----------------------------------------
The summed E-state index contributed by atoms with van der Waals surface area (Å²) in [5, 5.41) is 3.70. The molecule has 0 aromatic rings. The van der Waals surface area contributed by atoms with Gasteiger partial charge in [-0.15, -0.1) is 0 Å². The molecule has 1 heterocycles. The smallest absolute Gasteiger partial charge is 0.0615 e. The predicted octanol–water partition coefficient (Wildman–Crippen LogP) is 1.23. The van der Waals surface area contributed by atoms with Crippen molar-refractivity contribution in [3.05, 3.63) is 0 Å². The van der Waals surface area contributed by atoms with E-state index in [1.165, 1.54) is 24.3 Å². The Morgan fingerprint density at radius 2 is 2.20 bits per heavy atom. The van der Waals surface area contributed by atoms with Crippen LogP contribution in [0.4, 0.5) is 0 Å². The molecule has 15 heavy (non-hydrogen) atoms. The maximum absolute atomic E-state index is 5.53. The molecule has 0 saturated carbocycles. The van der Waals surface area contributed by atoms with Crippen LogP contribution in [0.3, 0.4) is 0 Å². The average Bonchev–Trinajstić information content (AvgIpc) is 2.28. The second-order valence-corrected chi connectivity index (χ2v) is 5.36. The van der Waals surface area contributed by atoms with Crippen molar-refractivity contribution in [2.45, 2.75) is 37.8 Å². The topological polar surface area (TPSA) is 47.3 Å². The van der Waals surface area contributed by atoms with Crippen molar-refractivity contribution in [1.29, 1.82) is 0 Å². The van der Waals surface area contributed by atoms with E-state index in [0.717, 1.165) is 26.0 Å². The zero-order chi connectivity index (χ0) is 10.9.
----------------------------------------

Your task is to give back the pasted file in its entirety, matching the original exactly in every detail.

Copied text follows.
The summed E-state index contributed by atoms with van der Waals surface area (Å²) in [5, 5.41) is 3.70. The molecule has 0 aromatic rings. The van der Waals surface area contributed by atoms with Gasteiger partial charge in [-0.15, -0.1) is 0 Å². The molecule has 1 heterocycles. The smallest absolute Gasteiger partial charge is 0.0615 e. The predicted octanol–water partition coefficient (Wildman–Crippen LogP) is 1.23. The van der Waals surface area contributed by atoms with Crippen molar-refractivity contribution in [3.05, 3.63) is 0 Å². The van der Waals surface area contributed by atoms with E-state index in [1.165, 1.54) is 24.3 Å². The Morgan fingerprint density at radius 2 is 2.20 bits per heavy atom. The van der Waals surface area contributed by atoms with Crippen LogP contribution in [0.4, 0.5) is 0 Å². The molecule has 15 heavy (non-hydrogen) atoms. The maximum absolute atomic E-state index is 5.53. The molecule has 0 saturated carbocycles. The van der Waals surface area contributed by atoms with Crippen LogP contribution in [0.3, 0.4) is 0 Å². The average Bonchev–Trinajstić information content (AvgIpc) is 2.28. The second-order valence-corrected chi connectivity index (χ2v) is 5.36. The van der Waals surface area contributed by atoms with Crippen molar-refractivity contribution in [2.45, 2.75) is 37.8 Å². The topological polar surface area (TPSA) is 47.3 Å². The van der Waals surface area contributed by atoms with Crippen molar-refractivity contribution in [1.29, 1.82) is 0 Å². The van der Waals surface area contributed by atoms with E-state index in [0.717, 1.165) is 26.0 Å². The zero-order chi connectivity index (χ0) is 10.9.